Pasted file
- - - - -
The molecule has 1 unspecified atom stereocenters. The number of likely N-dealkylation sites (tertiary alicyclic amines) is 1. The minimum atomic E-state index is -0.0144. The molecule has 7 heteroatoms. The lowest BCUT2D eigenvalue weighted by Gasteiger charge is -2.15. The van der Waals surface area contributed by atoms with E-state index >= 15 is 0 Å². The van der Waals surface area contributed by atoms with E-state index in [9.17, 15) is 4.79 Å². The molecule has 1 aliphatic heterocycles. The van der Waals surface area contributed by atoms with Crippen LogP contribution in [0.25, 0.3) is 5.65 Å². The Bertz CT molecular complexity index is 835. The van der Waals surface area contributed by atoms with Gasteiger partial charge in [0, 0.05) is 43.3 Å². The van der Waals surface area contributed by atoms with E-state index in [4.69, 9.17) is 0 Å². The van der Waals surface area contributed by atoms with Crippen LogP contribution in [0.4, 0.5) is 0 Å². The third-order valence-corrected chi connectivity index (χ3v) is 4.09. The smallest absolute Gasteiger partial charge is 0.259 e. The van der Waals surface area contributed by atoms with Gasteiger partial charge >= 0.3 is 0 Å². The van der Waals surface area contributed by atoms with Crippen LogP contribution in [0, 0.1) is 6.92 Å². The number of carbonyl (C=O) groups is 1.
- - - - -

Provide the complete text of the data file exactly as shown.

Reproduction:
The molecule has 1 unspecified atom stereocenters. The number of likely N-dealkylation sites (tertiary alicyclic amines) is 1. The minimum atomic E-state index is -0.0144. The molecule has 7 heteroatoms. The lowest BCUT2D eigenvalue weighted by Gasteiger charge is -2.15. The van der Waals surface area contributed by atoms with E-state index >= 15 is 0 Å². The van der Waals surface area contributed by atoms with E-state index in [9.17, 15) is 4.79 Å². The molecule has 1 aliphatic heterocycles. The van der Waals surface area contributed by atoms with Crippen LogP contribution in [0.25, 0.3) is 5.65 Å². The Bertz CT molecular complexity index is 835. The van der Waals surface area contributed by atoms with Gasteiger partial charge in [0, 0.05) is 43.3 Å². The van der Waals surface area contributed by atoms with E-state index in [4.69, 9.17) is 0 Å². The van der Waals surface area contributed by atoms with Crippen LogP contribution in [0.4, 0.5) is 0 Å². The third-order valence-corrected chi connectivity index (χ3v) is 4.09. The smallest absolute Gasteiger partial charge is 0.259 e. The van der Waals surface area contributed by atoms with Gasteiger partial charge >= 0.3 is 0 Å². The van der Waals surface area contributed by atoms with Crippen LogP contribution in [0, 0.1) is 6.92 Å². The number of carbonyl (C=O) groups is 1.